Bondi Beach is a popular beach and the name of the surrounding suburb in Sydney, Australia. It is located 7 kilometres east of the Sydney CBD.
'Bondi' or 'Boondi' is an Aboriginal word meaning water breaking over rocks or noise of water breaking over rocks. The Australian Museum records that Bondi means 'place where a flight of nullas took place'.
Between 1855 and 1877 Francis O'Brien of the Bondi Estate made the beach and the surrounding land available to the public as a picnic ground and pleasure resort, but for many years threatened to stop public access to the beach because of its popularity. It was not until June 1882 that the Government acted and Bondi Beach opened to the public.
Today, Bondi is well known for its great sandy beach, as well as its surf. It is a modern and trendy coastal resort, which is very popular. Bondi has a number of cafes and restaurants which look out over the beach and makes a great place to stay and visit.
The beach is backed by attractive parkland, where you can relax, play games or take a walk. It is also a popular place amongst rollerbladers, skaters and cyclists. There is a fantastic promenade backing the beach, which continues along the coast, around the headland.
Heading towards the northern headland you can also see one of Sydney's Aboriginal sites. Within the golf course there are some great Aboriginal rock engravings, giving you an excuse to have a break from the game.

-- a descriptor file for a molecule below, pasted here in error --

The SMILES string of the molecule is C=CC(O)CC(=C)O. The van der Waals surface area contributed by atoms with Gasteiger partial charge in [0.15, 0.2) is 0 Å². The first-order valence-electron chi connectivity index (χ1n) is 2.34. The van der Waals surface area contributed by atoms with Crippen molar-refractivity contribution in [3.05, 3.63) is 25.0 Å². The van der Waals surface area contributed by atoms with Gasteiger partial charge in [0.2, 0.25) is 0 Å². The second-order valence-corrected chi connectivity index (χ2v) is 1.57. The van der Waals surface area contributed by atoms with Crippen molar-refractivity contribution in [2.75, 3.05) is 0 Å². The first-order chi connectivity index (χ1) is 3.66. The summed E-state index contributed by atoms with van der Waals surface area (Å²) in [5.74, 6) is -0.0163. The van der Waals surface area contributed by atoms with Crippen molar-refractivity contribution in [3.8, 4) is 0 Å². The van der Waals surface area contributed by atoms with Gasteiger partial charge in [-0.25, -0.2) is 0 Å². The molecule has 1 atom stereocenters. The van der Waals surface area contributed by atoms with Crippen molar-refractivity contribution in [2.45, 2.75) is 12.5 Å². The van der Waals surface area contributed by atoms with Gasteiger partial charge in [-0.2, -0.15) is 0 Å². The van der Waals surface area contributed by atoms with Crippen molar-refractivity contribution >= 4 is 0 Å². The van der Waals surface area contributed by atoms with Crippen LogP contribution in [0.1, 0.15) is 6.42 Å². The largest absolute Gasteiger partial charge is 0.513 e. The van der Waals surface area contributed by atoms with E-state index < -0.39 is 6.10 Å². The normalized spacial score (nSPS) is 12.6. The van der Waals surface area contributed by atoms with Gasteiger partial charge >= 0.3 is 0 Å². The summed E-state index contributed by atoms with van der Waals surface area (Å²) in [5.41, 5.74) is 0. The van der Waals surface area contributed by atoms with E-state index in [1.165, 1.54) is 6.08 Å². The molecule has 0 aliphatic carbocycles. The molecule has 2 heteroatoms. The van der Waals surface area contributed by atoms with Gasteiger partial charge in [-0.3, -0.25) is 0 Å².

At the southern headland there is a fabulous coastal walk which takes you past a number of smaller coves until you reach Coogee, which is well worth it. The views are fantastic and although the walk is a little strenuous in parts, it is also relaxing and very enjoyable.
Campbell Parade is the ocean road where the majority of the cafes and shops can be found. There is also a lively and busy atmosphere along here, whatever time of day. There is also a market to the North of Campbell Parade, where you can pick up some great bargains.
Bondi attracts a wide range of people from its old Jewish and Italian communities to travellers as well as Aussie surfers. You can learn to surf on Bondi, which is a must. If you already know a few moves but don't have your own board, then you can hire both surf boards and boogie boards from the small hire shop on the beach. They also offer lockers so you can keep your valuable safe when swimming.
Bondi Beach can be reached from the centre of Sydney on bus numbers 380, 333 (prepay only), 382 and 389 (you must change buses at Bondi Junction). You can also get the train to Bondi Junction, and then either walk or catch a bus onto Bondi Beach.
Once in Bondi there is a range of accommodation including hostels, hotels and bed and breakfasts for you to choose from.